he’s spent the past 18 months trying to secure. And that, he
predicted, would be 34 multimillion-dollar condos and only five
“affordable” units, as opposed to the 17 below-market units in his
now-dead plan.

In recent weeks, Berkus and his project inspired supporters and
critics alike to flood the council offices with emails, faxes, and
phone calls. At Tuesday night’s City Council meeting, 55 members of
the public were registered to speak, and dozens more showed up
after the registration deadline expired. They were split fairly
evenly for and against the project. Supporters stuck closely to
Berkus’s own script; the project provided three times the
affordable housing that was required and at prices — from $175,000
to $219,000 — that were genuinely within the reach of middle-class
professionals who would otherwise be forced out of town. Not only
would the “greenest” of building technologies be used in
constructing the Lofts, but residents of the Plaza Inn — most of
them living on fixed incomes and struggling with various
challenges — would be relocated. In addition, $10 million of
Berkus’s proceeds from the land sale would be donated to literacy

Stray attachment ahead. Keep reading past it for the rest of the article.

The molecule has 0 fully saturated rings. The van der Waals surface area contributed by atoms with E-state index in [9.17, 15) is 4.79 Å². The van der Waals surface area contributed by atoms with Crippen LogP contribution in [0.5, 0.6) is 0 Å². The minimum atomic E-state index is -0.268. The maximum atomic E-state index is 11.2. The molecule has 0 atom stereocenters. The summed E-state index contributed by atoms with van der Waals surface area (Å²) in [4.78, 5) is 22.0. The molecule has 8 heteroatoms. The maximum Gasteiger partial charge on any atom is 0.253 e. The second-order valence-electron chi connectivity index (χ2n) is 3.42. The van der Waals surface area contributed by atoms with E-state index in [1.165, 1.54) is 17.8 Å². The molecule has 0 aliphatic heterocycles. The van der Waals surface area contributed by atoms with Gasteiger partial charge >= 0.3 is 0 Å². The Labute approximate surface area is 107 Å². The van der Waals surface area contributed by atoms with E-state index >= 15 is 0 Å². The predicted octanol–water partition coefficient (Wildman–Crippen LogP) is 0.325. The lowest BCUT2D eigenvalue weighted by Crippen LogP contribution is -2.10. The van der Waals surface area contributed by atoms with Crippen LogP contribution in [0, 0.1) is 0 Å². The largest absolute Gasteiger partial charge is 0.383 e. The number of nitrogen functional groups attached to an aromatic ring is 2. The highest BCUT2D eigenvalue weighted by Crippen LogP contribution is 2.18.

programs. The package was attractive enough that Berkus’s threat of
withdrawal gave councilmember Roger Horton serious pause.
Councilmember Helene Schneider worried the rejection would send a
negative message to developers trying to give City Hall what it
claims to want. The opposition countered that upper State Street
was desperately crying out for a comprehensive plan, and that by
issuing “piecemeal” approval of big projects like the Lofts before
such a plan was in place, the council would effectively preclude
that from occurring. They noted that the Lofts would serve as a
precedent for other major projects — like the Whole Foods store
proposed for the Circuit City plaza and the dramatic expansion
proposed for the Sandman Inn. They took heated exception to bland
assurances by traffic engineers that traffic congestion on upper
State Street was not getting worse and that projects like the Lofts
would actually improve it; such pronouncements not only defied
logic, they argued, but contradicted their personal experience. And
many critics charged that City Hall needed to tighten its